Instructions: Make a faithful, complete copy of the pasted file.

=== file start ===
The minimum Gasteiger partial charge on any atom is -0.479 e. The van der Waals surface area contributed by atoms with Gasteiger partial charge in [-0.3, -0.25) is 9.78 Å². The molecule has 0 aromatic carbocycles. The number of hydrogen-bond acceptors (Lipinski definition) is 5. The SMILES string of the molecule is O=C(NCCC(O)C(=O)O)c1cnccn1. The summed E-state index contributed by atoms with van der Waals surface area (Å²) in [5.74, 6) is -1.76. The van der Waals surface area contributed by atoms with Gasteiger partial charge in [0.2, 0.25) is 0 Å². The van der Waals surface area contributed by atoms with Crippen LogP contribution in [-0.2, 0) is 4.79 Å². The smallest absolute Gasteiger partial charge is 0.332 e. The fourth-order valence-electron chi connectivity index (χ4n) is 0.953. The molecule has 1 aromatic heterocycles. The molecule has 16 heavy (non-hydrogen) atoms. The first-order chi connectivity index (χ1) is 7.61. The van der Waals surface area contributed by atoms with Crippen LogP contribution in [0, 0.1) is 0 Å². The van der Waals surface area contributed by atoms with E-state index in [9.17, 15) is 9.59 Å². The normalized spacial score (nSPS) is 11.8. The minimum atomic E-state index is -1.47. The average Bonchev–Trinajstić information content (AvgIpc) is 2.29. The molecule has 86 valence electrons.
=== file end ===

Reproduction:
The minimum Gasteiger partial charge on any atom is -0.479 e. The van der Waals surface area contributed by atoms with Gasteiger partial charge in [-0.3, -0.25) is 9.78 Å². The molecule has 0 aromatic carbocycles. The number of hydrogen-bond acceptors (Lipinski definition) is 5. The SMILES string of the molecule is O=C(NCCC(O)C(=O)O)c1cnccn1. The summed E-state index contributed by atoms with van der Waals surface area (Å²) in [5.74, 6) is -1.76. The van der Waals surface area contributed by atoms with Gasteiger partial charge in [0.2, 0.25) is 0 Å². The van der Waals surface area contributed by atoms with Crippen LogP contribution in [-0.2, 0) is 4.79 Å². The smallest absolute Gasteiger partial charge is 0.332 e. The fourth-order valence-electron chi connectivity index (χ4n) is 0.953. The molecule has 1 aromatic heterocycles. The molecule has 16 heavy (non-hydrogen) atoms. The first-order chi connectivity index (χ1) is 7.61. The van der Waals surface area contributed by atoms with Crippen LogP contribution in [0, 0.1) is 0 Å². The van der Waals surface area contributed by atoms with E-state index in [9.17, 15) is 9.59 Å². The normalized spacial score (nSPS) is 11.8. The minimum atomic E-state index is -1.47. The average Bonchev–Trinajstić information content (AvgIpc) is 2.29. The molecule has 86 valence electrons.